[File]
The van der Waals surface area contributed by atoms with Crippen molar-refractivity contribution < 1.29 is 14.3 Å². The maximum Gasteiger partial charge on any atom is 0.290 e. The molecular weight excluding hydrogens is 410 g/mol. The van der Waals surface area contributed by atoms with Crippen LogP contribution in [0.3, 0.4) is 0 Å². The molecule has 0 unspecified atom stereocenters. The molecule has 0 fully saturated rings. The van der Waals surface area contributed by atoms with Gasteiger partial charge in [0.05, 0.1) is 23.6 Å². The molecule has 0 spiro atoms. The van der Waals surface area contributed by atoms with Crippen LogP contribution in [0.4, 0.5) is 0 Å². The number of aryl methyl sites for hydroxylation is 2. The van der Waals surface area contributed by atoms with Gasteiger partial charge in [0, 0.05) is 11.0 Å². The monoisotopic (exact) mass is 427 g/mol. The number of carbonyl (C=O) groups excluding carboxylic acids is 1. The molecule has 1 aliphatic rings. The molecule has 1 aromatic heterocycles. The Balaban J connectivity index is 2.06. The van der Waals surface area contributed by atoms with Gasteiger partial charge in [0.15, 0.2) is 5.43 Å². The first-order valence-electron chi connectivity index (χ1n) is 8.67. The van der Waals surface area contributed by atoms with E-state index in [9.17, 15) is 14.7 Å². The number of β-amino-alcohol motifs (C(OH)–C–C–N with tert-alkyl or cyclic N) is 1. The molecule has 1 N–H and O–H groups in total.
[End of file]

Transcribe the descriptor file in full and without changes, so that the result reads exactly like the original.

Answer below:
The van der Waals surface area contributed by atoms with Crippen molar-refractivity contribution < 1.29 is 14.3 Å². The maximum Gasteiger partial charge on any atom is 0.290 e. The molecular weight excluding hydrogens is 410 g/mol. The van der Waals surface area contributed by atoms with Crippen LogP contribution in [0.3, 0.4) is 0 Å². The molecule has 0 unspecified atom stereocenters. The molecule has 0 fully saturated rings. The van der Waals surface area contributed by atoms with Gasteiger partial charge in [0.05, 0.1) is 23.6 Å². The molecule has 0 spiro atoms. The van der Waals surface area contributed by atoms with Crippen LogP contribution in [0.4, 0.5) is 0 Å². The number of aryl methyl sites for hydroxylation is 2. The van der Waals surface area contributed by atoms with Gasteiger partial charge in [0, 0.05) is 11.0 Å². The monoisotopic (exact) mass is 427 g/mol. The number of carbonyl (C=O) groups excluding carboxylic acids is 1. The molecule has 1 aliphatic rings. The molecule has 1 aromatic heterocycles. The Balaban J connectivity index is 2.06. The van der Waals surface area contributed by atoms with Gasteiger partial charge in [0.15, 0.2) is 5.43 Å². The first-order valence-electron chi connectivity index (χ1n) is 8.67. The van der Waals surface area contributed by atoms with E-state index in [9.17, 15) is 14.7 Å². The number of β-amino-alcohol motifs (C(OH)–C–C–N with tert-alkyl or cyclic N) is 1. The molecule has 1 N–H and O–H groups in total.